Community Rallies Around Manahawkin Family Following Loss of Husband and Father

Dec 12, 2017
Photo by: Supplied photo

When Kevin Rohrer passed away on Nov. 28, his wife, Kelly, and their two children, Matthew and Madison, were shattered, their world turned upside down by the loss of their devoted husband and father.

“He was a wonderful man and an amazing father,” said Kelly, a bartender at The Mainland on Route 72 who also worked a second job at Zano’s Italian Market in Waretown. “He had a heart attack in July and was out of work for a while, so I took the second job to help us out. But he didn’t want me working so much, and he battled back so he could get cleared by his doctor to go back to work. He wanted to support his kids.”

Kevin had received clearance days earlier and returned to his work – he cleaned gutters for a living – just that day. Later that day, Kelly received a call from Eric Wilhelm, the principal at Southern Regional High School, where the children attend school.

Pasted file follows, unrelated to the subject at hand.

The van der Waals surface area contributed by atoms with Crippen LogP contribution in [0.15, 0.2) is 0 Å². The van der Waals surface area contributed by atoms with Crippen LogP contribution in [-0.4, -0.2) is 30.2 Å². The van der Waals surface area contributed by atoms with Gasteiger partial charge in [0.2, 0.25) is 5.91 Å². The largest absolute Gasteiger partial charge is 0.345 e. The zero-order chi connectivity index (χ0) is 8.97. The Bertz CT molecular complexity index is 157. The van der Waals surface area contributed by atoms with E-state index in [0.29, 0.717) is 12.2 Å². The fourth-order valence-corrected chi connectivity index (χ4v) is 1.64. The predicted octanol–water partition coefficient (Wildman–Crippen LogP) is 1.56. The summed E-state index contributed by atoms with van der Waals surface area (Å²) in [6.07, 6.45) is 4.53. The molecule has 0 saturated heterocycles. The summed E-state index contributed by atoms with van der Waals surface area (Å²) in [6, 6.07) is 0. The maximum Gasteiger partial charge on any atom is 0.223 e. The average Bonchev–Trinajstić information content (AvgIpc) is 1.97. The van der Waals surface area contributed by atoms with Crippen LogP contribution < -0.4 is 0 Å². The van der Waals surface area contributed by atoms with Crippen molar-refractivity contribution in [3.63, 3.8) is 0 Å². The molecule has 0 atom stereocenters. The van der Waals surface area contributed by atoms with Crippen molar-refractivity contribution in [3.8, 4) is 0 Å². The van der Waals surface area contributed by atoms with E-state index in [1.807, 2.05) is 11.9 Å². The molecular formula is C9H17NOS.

“He said I had to get to the hospital, that Stafford police officers were looking for me, so I went,” Kelly said. “That was a call I never wanted to receive. It was devastating.”

In the days following Kevin’s funeral, Kelly had told friend Angela Randall about Matthew’s only request for Christmas – to have an angel placed up on the roof and lights decorating the house in honor of his dad.

“Matthew and Madison were so close to Kevin, and decorating the house was something Kevin did,” Kelly explained. “And all Matthew wanted – he has Asperger’s, and this was his way of relating to this tragedy in our lives – was to have lights and an angel on the house, to remember his dad.”